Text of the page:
HOW MANY UNITS PER WEEK IS SAFE?
There are no safe limits for alcohol intake due to alcohol being a causal factor in certain cancers. The Chief Medical Officer for England Dame Sally Davies said: “Drinking any level of alcohol regularly carries a health risk for anyone, but if men and women limit their intake to no more than 14 units a week it keeps the risk of illness like cancer and liver disease low.
The official guideline
The Chief Medical Officers’ guideline for both men and women is that:
To keep health risks from alcohol to a low level it is safest not to drink more than 14 units a week on a regular basis.
If you regularly drink as much as 14 units per week, it is best to spread your drinking evenly over 3 or more days. If you have one or two heavy drinking episodes a week, you increase your risks of death from long term illness and from accidents and injuries.
The risk of developing a range of health problems (including cancers of the mouth, throat and breast) increases the more you drink on a regular basis.
If you wish to cut down the amount you drink, a good way to help achieve this is to have several alcohol-free days each week.
The guideline for pregnant women
The Chief Medical Officers’ guideline for pregnant women is that:
If you are pregnant or think you could become pregnant, the safest approach is not to drink alcohol at all, to keep risks to your baby to a minimum.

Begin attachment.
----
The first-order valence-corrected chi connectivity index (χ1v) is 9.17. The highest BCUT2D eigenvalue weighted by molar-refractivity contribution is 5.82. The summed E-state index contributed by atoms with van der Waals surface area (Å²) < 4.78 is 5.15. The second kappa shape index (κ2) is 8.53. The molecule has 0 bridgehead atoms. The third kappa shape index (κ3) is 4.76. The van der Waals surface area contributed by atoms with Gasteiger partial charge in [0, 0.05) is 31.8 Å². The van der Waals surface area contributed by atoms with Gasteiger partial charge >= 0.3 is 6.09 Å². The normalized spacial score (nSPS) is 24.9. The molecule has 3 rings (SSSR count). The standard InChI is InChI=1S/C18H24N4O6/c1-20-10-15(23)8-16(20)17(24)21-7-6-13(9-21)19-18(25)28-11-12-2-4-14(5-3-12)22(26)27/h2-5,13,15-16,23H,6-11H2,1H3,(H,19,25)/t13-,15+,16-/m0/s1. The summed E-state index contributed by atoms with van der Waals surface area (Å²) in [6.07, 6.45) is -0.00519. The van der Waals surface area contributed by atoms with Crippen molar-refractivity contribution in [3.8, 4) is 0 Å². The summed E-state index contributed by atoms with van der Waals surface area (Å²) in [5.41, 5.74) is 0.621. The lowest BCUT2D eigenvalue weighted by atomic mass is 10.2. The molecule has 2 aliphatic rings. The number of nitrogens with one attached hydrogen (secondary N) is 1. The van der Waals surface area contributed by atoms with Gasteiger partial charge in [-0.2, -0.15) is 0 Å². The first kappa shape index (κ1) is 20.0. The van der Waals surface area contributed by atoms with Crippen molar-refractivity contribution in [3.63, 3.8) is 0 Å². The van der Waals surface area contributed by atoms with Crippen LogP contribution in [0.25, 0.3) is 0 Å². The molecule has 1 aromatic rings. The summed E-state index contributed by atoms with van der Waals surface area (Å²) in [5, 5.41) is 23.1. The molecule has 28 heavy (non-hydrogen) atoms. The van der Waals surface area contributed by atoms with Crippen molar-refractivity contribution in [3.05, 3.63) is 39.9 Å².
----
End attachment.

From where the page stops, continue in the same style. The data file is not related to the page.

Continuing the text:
Drinking in pregnancy can lead to long-term harm to the baby, with the more you drink the greater the risk. The risk of harm to the baby is likely to be low if you have drunk only small amounts of alcohol before you knew you were pregnant or during pregnancy. If you find out you are pregnant after you have drunk alcohol during early pregnancy, you should avoid further drinking. You should be aware that it is unlikely in most cases that your baby has been affected. If you are worried about alcohol use during pregnancy do talk to your doctor or midwife.
The guideline for those with other risk factors
Remember that the official guidelines reflect low risk and do not mean that there is no risk. Some people with certain risk factors may experience harm even at low levels of drinking including:
People with compromised livers
People on medications
People with mental health issues
People with eating disorders or poor nutrition
People with other chronic health conditions such as diabetes
Some genetic conditions which affect iron levels
It is best to speak to your GP or health professional to get personalised advice around what weekly levels are safe for you.